best practice — Broken Links Archive

Best Practice for Creating Custom Elements

It looks like custom elements, and web components in general, are beginning to break through into general developer consciousness, as I see more and more articles and talks discussing what they are, what they are good for, and how to make them.

As they’re not yet being used heavily in development, however, I think there’s a good opportunity to define best practices in the way we use them. In this post I want to propose a best practice method for writing custom elements: I’ll do that by comparing two methods for creating custom elements, along with the advantages and drawbacks of each.

Aside: it strikes me that I haven’t written about custom elements here on my own blog, despite having given a few talks and written a few published articles on the subject. In case you’re not sure what they are, I recommend you read my Detailed Introduction To Custom Elements first.

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Bad advice: people still teaching CSS hacks

There’s so much great stuff written about web standards available for free on the web that it’s easy to forget how much bad stuff is also out there; and how many people are willing to support it just because it’s easier than putting in a little extra effort to follow best practice.

Over the weekend one of the most popular stories on Delicious.com was teaching the use of lazy CSS hacks, the type of which I thought everybody was convinced enough to do away with; the star and underscore hacks for targeting IE6 & IE7, the hacks which we’ve been saying (for years) shouldn’t be used anymore.

Disregarding the ‘rights’ and ‘wrongs’, and the validation argument — some of my stylesheets don’t validate, and there are good reasons for that — I’d like to give a few other reasons why using this method is not a good idea.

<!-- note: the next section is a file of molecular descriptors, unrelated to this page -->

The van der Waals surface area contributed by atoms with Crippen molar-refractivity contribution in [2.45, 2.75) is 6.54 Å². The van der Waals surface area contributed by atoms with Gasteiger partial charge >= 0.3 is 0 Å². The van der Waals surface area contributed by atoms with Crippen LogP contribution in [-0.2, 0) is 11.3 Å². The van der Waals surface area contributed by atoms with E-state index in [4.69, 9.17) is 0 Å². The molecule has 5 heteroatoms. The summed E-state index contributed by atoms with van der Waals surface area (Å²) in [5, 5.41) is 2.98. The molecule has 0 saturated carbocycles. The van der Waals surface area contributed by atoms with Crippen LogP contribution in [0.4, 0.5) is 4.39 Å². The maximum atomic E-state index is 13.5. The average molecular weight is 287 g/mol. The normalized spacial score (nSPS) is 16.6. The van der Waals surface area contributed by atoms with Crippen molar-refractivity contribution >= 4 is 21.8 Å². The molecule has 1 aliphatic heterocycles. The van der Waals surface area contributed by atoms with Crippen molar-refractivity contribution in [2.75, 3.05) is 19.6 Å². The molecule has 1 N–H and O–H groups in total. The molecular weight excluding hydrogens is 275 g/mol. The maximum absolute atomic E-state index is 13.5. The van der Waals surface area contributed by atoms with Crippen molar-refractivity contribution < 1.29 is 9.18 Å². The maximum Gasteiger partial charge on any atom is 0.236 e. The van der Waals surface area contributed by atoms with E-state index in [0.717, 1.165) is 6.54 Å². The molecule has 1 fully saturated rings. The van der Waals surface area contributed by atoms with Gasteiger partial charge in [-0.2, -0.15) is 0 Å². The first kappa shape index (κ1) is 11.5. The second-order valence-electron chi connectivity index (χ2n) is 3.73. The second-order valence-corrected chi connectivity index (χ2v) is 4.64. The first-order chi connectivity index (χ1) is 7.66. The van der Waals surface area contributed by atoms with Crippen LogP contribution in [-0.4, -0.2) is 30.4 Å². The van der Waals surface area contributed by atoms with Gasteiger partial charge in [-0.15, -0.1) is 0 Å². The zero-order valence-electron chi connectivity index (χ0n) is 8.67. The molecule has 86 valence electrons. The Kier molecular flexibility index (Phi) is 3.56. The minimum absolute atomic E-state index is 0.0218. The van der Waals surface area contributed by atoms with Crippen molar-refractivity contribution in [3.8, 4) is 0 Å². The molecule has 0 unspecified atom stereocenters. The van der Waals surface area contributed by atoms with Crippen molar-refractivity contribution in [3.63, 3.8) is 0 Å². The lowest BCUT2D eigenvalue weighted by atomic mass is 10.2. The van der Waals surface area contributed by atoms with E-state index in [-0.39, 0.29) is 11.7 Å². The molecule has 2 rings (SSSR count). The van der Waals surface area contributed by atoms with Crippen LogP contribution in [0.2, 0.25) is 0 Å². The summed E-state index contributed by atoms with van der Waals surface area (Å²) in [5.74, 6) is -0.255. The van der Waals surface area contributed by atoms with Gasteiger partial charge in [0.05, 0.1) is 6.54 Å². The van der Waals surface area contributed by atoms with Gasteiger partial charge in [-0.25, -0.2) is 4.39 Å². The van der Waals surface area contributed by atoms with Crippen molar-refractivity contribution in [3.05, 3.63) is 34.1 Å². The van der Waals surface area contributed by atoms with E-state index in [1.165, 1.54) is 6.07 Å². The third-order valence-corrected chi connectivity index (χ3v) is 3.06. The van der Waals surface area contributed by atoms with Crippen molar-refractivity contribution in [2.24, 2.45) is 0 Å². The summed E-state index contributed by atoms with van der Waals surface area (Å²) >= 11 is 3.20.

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A website unfit for a queen

To great fanfare, The Queen, in the company of Sir Tim Berners-Lee, unveiled the new British Monarchy website today. Unfortunately, what they unveiled was a real dog’s dinner.

Royal.gov.uk highlights the worst elements of the practice of web development; on only the second page I visited it became obvious that the site hasn’t been tested on any browser other than Internet Explorer, and a peek at the source code left me shocked.

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Web standards and the environment

A calendarial mishap left me thinking that Blog Action Day was on the 18th October when in fact it is, of course, today. It’s 23.00 here as I write this, so I have one hour to write a post and officially get away with it.

So the title of the post is “web standards and the environment”, which at first seems pretty incongruous. To be honest, at second and third it still seems pretty incongruous. But I want to make the case that concerning yourself with the environment is like concerning yourself with web standards.

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Aside

I’ve updated my Speaking page to include more conferences, more videos, and a little on my speaking requirements and preferences. I’m planning to cut down on the number of talks I give in 2014 (twelve is too many), but am always open to interesting offers and opportunities, so please get in touch if you’re organising an event.

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